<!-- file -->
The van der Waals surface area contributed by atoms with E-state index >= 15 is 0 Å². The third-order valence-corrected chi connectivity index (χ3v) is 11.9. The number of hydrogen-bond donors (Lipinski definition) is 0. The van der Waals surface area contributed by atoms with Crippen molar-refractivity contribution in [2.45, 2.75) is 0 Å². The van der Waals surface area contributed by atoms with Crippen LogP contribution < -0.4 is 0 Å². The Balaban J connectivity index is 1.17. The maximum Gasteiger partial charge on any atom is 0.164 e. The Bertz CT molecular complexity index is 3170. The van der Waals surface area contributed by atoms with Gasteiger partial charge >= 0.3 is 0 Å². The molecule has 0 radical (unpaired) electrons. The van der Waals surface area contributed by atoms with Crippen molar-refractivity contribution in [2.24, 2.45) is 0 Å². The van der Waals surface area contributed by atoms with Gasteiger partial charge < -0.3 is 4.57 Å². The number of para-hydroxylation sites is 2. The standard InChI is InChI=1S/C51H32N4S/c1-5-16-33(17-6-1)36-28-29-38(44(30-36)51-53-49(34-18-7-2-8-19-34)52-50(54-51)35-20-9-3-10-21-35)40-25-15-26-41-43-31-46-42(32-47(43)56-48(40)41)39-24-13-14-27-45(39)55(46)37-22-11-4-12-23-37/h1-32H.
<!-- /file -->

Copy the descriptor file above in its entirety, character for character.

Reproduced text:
The van der Waals surface area contributed by atoms with E-state index >= 15 is 0 Å². The third-order valence-corrected chi connectivity index (χ3v) is 11.9. The number of hydrogen-bond donors (Lipinski definition) is 0. The van der Waals surface area contributed by atoms with Crippen molar-refractivity contribution in [2.45, 2.75) is 0 Å². The van der Waals surface area contributed by atoms with Crippen LogP contribution < -0.4 is 0 Å². The Balaban J connectivity index is 1.17. The maximum Gasteiger partial charge on any atom is 0.164 e. The Bertz CT molecular complexity index is 3170. The van der Waals surface area contributed by atoms with Gasteiger partial charge >= 0.3 is 0 Å². The molecule has 0 radical (unpaired) electrons. The van der Waals surface area contributed by atoms with Crippen molar-refractivity contribution in [2.24, 2.45) is 0 Å². The van der Waals surface area contributed by atoms with Gasteiger partial charge < -0.3 is 4.57 Å². The number of para-hydroxylation sites is 2. The standard InChI is InChI=1S/C51H32N4S/c1-5-16-33(17-6-1)36-28-29-38(44(30-36)51-53-49(34-18-7-2-8-19-34)52-50(54-51)35-20-9-3-10-21-35)40-25-15-26-41-43-31-46-42(32-47(43)56-48(40)41)39-24-13-14-27-45(39)55(46)37-22-11-4-12-23-37/h1-32H.